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QUantitative Imaging Biomarkers Medicine

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Artificial intelligence in radiology imaging: more than meets the eye

Algorithms based on machine learning are increasingly finding their way into many medical applications. European scientists have generated a novel platform that enables the quantitative analysis of radiological images.

Digital Economy

The EU-funded QUIBIM Precision project developed an innovative processing technique for radiological images to assess changes in the body. The project applied artificial intelligence and advanced computational models to associate phenotypic changes with diseases, lesions or pharmacological treatments, offering quantitative information on the qualitative nature of radiological imaging.

Combining algorithms and machine learning in a single analysis platform

“QUIBIM Precision® enables any physician to make more accurate diagnosis by providing additional information extracted from the same imaging sample,″ explains project coordinator and QUIBIM CEO and founder, Dr Angel Alberich-Bayarri. The technology can be used on a variety of modalities (MRI, CT, X-rays, PET-CT) and the goal is to help radiologists more effectively detect and track the progression of diseases. QUIBIM Precision® relies on machine learning and image processing algorithms to scout the image and compare it to similar diagnosed images in given databases. The diagnosis is based on patterns not obvious to a human eye. Machine learning is implemented in two stages, first during the creation of the algorithms and then at the patient level for associating imaging features and patients. This enables the discovery of new imaging features as potential biomarkers of a specific disease. The platform can be used both in hospital environments and by pharmaceutical companies in clinical trials. In hospitals, the platform is connected to the imaging repository, and it constantly looks to apply different algorithms to the new examinations uploaded by the different machines of the hospital. When it finds a match, it applies a specific algorithm and undertakes the corresponding analysis. Take for example, the detection of abnormalities in chest X-rays or the detection of brain iron deposits in an MR exam. Analysis is entirely automated and the clinician alongside the radiology image receives the QUIBIM quantitative information. In clinical trials, QUIBIM Precision® centralises all data (imaging and non-imaging) from the different centres involved in a clinical study, making the evaluation of response to treatment more objective.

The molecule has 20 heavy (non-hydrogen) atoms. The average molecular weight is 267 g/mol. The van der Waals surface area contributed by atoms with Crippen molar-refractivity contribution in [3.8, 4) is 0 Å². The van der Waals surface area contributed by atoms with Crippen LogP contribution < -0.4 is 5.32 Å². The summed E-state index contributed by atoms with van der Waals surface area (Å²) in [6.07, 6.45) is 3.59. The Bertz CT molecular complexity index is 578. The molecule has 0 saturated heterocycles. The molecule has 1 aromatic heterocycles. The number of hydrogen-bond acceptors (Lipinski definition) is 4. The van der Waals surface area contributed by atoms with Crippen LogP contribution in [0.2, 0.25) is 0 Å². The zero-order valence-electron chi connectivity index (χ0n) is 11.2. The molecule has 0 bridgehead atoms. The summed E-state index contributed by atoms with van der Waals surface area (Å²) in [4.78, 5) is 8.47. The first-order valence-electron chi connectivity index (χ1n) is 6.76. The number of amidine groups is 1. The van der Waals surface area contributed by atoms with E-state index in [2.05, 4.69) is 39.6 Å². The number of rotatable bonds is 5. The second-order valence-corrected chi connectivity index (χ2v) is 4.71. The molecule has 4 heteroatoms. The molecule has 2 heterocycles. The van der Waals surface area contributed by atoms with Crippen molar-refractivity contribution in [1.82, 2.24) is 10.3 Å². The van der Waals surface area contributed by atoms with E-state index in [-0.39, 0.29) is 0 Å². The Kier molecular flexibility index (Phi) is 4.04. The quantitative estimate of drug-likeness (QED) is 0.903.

QUIBIM Precision® merits

QUIBIM Precision® is the first cloud platform that allows the automated analysis of imaging biomarkers with high sensitivity and specificity. It has been medically certified to support decision making and is open to physicians everywhere in the world. Moreover, it is a cost-effective approach that minimises misdiagnosis due to human error and the need for re-examination. The platform has already demonstrated added value in suspicious cases of prostate cancer with the prostate cancer MR algorithm among other pathologies. So far, the platform has a total of 24 algorithms and has analysed more than 5 million images with customers from 22 countries. Applications include the detection of demyelinating brain lesions in multiple sclerosis, changes in brain morphometry as an indication of Alzheimer’s disease, cancer lesions as well as osteoporosis and osteoarthritis. According to Alberich-Bayarri “the inclusion of algorithms within our platform with patented artificial intelligence technologies, and the introduction of new visualisation tools have been key to the company going global.″ The platform is already being used in 70 hospitals both in clinical routine and as part of clinical trials. “Obtaining clearance by the FDA is paramount to taking the platform to the US market,″ concludes Alberich-Bayarri.


QUIBIM Precision, algorithm, imaging, machine learning, artificial intelligence, radiology, biomarkers

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